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New statistics show that someone dies as a result of suicide every five days in Cornwall and the Isles of Scilly.
The figures, shared by Cornwall Council as part of their suicide prevention strategy, show the region has one of the highest figures in the country.
On average 66 people die each year as a result of suicide in Cornwall and the Isles of Scilly, which means there is one suicide every 5.5 days. The suicide rate in Cornwall and the Isles of Scilly is higher than both the South West and national average.
Katie Laundon, from Penzance, who struggles with her mental health, says she's seen the lasting damage done when someone takes their own life.
She says the support group Georgia's Voice, set up in memory of a teenager who took her own life in 2020, has been are invaluable in helping her avoid crisis point.
The 21-year-old said: "I think until Georgia passed away, I think it made me realise I could potentially have caused that. I didn't know anyone who had taken their own life that was around my age. It was a lot, it was very heavy, and I wasn't expecting it to have the impact on me that did."
Katie Laundon says the impact on the community was "eye-opening".
The joint suicide prevention team in Cornwall says there are no simple explanations for this higher-than-average rate, but "it is not unusual for rates to be higher in remote rural and coastal communities".
Sophie Alway set up Georgia's Voice in the memory of her 19-year-old daughter Georgia Lee Gallaway, who died two years in Falmouth ago.
She says she needed something to help young women after her daughter's death made her feel so "hopeless".
"I was just thinking there have to be other girls that I feel this way and the support isn't there for them. So I just thought, why can't I educate myself and go and do these courses that are available and offer that support?"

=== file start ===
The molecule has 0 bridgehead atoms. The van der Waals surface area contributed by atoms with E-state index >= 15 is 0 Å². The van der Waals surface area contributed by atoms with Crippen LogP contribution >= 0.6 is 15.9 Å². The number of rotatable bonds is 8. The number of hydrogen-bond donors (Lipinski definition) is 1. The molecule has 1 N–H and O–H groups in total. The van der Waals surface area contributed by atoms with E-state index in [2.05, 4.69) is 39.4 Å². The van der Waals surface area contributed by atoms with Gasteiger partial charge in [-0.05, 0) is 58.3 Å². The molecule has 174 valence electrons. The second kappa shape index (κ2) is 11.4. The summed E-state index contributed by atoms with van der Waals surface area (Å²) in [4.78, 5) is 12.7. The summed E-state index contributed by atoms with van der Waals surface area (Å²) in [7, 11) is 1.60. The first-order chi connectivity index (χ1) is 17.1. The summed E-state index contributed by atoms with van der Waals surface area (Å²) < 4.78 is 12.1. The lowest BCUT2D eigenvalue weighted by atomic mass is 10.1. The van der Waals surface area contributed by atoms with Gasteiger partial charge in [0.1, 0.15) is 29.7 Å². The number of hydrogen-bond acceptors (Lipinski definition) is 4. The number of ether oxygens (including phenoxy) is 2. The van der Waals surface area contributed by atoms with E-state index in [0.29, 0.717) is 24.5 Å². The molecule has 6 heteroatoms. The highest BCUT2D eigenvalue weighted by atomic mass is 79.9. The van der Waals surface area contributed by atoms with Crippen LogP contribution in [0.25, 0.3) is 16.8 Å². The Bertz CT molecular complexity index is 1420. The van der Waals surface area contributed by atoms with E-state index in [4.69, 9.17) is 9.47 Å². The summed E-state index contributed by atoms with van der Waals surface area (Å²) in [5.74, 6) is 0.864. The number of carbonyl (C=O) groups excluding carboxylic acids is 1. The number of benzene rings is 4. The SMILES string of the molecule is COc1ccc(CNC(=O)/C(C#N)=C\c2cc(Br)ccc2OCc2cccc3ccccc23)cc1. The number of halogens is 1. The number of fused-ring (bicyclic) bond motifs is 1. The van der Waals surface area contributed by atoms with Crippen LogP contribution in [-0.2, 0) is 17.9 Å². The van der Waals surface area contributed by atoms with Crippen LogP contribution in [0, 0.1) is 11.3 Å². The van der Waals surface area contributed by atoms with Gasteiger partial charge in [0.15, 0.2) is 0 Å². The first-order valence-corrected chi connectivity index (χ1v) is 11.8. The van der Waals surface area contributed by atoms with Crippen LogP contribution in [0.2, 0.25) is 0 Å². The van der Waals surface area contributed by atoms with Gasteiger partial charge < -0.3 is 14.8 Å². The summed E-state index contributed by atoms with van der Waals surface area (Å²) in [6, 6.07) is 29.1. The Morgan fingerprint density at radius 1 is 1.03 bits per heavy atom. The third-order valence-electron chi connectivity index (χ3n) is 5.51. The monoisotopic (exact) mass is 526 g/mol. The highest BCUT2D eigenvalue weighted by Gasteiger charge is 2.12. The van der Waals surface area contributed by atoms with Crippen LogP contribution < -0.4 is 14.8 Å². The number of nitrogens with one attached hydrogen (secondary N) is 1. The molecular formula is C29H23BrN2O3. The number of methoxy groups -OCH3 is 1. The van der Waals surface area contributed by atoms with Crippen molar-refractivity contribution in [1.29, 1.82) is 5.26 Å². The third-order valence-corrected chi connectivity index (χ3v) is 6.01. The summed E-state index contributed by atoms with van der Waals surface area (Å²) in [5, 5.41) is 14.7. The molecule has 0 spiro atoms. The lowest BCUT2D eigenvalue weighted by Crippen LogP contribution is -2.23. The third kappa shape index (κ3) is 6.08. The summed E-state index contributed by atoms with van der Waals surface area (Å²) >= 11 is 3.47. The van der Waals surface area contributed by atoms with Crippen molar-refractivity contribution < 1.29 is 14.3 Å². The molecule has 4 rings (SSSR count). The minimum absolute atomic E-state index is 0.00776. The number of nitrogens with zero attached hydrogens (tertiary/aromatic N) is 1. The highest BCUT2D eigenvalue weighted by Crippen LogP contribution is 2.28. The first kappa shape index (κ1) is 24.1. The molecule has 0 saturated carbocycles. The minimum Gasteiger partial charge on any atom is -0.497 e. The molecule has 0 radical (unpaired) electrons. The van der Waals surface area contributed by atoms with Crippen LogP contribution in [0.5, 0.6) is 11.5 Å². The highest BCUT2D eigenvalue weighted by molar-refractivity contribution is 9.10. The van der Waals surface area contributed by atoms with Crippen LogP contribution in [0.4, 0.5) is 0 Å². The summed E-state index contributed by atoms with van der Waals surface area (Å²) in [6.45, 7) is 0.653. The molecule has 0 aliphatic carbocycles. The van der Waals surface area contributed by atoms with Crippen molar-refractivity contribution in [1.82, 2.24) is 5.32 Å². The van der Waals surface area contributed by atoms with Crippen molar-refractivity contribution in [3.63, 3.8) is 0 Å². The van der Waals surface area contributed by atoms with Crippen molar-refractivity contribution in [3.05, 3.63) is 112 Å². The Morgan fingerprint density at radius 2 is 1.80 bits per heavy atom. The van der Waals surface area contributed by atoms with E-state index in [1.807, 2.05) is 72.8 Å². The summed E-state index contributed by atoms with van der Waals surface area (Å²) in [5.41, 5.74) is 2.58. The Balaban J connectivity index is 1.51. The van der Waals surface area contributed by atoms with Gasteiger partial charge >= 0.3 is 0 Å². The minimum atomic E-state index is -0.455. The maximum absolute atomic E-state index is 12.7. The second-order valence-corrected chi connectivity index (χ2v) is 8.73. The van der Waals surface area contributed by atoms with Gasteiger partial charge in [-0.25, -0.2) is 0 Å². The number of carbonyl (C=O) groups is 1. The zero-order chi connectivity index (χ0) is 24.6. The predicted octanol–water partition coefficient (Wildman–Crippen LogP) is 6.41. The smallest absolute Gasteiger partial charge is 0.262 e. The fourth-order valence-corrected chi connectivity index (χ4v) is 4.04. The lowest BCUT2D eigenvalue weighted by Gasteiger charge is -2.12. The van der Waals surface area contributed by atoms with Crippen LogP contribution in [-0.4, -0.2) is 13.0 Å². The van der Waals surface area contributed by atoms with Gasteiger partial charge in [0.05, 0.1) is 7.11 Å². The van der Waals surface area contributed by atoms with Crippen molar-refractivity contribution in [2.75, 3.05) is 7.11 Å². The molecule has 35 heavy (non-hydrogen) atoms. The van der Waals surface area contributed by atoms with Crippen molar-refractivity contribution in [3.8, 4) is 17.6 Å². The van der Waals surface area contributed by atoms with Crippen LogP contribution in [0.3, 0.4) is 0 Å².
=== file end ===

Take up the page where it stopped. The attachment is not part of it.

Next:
Sophie says the support groups offer a safe confidential space to talk and listen to other young women who have shared mental health experiences.
She says while it is not "professional support" and they signpost to mental health services, the groups are more readily available for face-to-face support than many NHS services.
"It's not professional support, the girls know that, but they just know that we're consistently there for them week after week and we genuinely care."
It comes as Cornwall Council has given 13 organisations a share of given a share of £325,000 to reach more communities at risk of suicide such as young men, those who identify as LGBTQ+, women going through menopause and homeless people.
Public Health Cornwall's lead for suicide prevention Paula Chappell says there are a lot of ways community groups can help people that the NHS cannot do.
"They don't have the waiting lists, they can usually get people involved really quickly," she said.
"If you're working in a group with people who are maybe experiencing similar things to how you're feeling, there's a camaraderie, a feeling that you're not on your own with that, and you're also sort of building some community around you."
Cornwall Mental health line - 0800 038 5300
24 hour free helpline for anyone who is in crisis or knows someone in crisis.
Samaritans - 116 123
Whatever you're going through, you can call the Samaritans for free at any time, or email: email@example.com for a reply within 24 hours
Small, free, confidential support groups for young women aged 18-25 with mental health concerns. Offering a safe place for you to come and talk, listen or just be.
Men Outside is a community of men looking after each other, finding ways to keep mentally well. this is FREE project for more details please email firstname.lastname@example.org or call 0756074670.
Man Down is a Cornwall based non-profit Community Interest Company. They provide informal peer-support talking groups all over Cornwall for men with mental health concerns. Together we can end the stigma and reduce the number of male suicides in Cornwall.
Royal Agricultural Benevolent Institution (RABI) - 0800 188 4444
Confidential support is available to those who currently work within agriculture and also to those who are no longer able to work due to ill-health, accident or age.